Rudy Giuliani Reacts to NH Debate; Talks About Immigration

This is a rush transcript from "Hannity & Colmes," September 5, 2007. This copy may not be in its final form and may be updated

SEAN HANNITY, CO-HOST: And joining us now is the former New York City Mayor, now presidential candidate, Rudy Giuliani.

Mr. Mayor, good to see you. Welcome back to New Hampshire.

RUDY GIULIANI (R), PRESIDENTIAL CANDIDATE: How are you doing, Sean? Alan, how are you? Good to see you. It's nice to be back here.

HANNITY: All right. So there is a debate, one of the things that came out tonight, you are the front-runner right now, so a few people coming at you on some of the positions. You answered this issue about New York sanctuary city.

GIULIANI: New York City reported every single person who was suspected of a crime, every single person who was convicted of a crime. Our problem was the immigration service would not deport any of them.

In fact, there was a time under my predecessor, Mayor Dinkins, when the immigration service told the New York Police Department not to give it any names. I reversed that. I gave them names. I even tried to get them to put the drug dealers at the top of the list.

And the reality is, I had to deal with a situation of very high crime. You remember when I came in to office. We were the crime capital of America. And I think the answer to how I dealt with it is a lot better than just about anybody else.

Because I took crime from being a major problem in New York City to making New York City safer than most even some small cities in the country. And so I must have dealt with the issue of illegal immigration in a pretty intelligent way to accomplish that.

HANNITY: One of the things that struck me in this debate, it seemed more than the other debates that this was the first time that we really saw some of the candidates really going after each other and some of their positions here.

But I see a lot of similarities in the positions with distinction. But yet, there are vast distinctions when it comes to the three major Democratic candidates.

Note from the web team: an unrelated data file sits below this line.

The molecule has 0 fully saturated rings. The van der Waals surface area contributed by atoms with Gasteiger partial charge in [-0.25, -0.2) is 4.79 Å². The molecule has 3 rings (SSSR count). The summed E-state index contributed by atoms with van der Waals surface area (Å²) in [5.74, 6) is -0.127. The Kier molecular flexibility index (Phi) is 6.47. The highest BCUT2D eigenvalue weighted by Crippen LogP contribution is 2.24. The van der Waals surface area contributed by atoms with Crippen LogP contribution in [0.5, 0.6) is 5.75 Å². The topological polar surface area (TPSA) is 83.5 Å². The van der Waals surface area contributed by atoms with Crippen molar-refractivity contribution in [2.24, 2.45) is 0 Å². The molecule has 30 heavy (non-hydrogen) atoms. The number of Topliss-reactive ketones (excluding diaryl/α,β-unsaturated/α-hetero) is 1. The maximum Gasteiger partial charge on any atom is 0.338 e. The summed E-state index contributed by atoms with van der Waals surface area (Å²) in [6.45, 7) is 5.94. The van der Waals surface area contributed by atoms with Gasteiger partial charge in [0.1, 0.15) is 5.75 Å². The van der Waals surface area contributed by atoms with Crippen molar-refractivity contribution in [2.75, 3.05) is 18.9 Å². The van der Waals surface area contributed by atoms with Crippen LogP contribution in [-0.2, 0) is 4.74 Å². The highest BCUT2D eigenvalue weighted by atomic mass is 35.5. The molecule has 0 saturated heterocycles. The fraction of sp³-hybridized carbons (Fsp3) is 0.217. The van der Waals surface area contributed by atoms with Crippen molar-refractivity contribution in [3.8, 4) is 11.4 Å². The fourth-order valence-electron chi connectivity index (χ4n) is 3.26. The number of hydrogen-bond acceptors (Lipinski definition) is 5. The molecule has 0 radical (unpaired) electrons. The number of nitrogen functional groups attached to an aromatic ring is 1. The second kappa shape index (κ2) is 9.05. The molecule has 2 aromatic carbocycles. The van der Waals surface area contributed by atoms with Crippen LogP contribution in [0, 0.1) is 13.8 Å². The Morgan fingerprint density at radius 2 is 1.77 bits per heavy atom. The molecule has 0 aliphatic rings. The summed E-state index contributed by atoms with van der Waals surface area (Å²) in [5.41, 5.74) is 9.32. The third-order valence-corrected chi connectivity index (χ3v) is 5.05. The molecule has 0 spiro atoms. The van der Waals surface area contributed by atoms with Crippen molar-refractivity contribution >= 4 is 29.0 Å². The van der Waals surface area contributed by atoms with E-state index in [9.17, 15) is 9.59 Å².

GIULIANI: Well, I tried very, very hard to do that. I tried very hard to put the focus on the differences that we have with the Democratic candidates. The reality is they are much greater than the differences that the Republicans have among each other, with the exception of Ron Paul. I suggested...

HANNITY: You say that with a smile.

GIULIANI: I suggested to Chris and to Brit and to Wendell that maybe they should have a Ron Paul-Mike Gravel debate. That might be like its own — and I think there would be a lot of applause and a lot of booing at that debate and very exciting.

HANNITY: Yes. Let's talk a little bit about the Virginia Tech question here, because this now became an issue. By my count, you had Mitt Romney going after you on immigration, Fred Thompson on the issue of guns, and Senator McCain...

GIULIANI: Well, Fred was not here.

HANNITY: Fred wasn't here. That's true.

GIULIANI: So you know, I don't consider that one...

HANNITY: But they brought up a quote that he had said he did not feel safe in New York.

GIULIANI: Right. When he comes to a debate, then he can go after me and I will answer it. But I thought I handled it pretty well by saying I think he does a good job of playing my part on "Law & Order."

HANNITY: Is that the role as being the front-runner that...

GIULIANI: Sure. Absolutely. You know, and the reality is — the answer to that is that in New York I used the gun laws very effectively. I prosecuted people who had guns to the full extent of the law. I did it to such a great extent that we reduced shootings by 74 percent.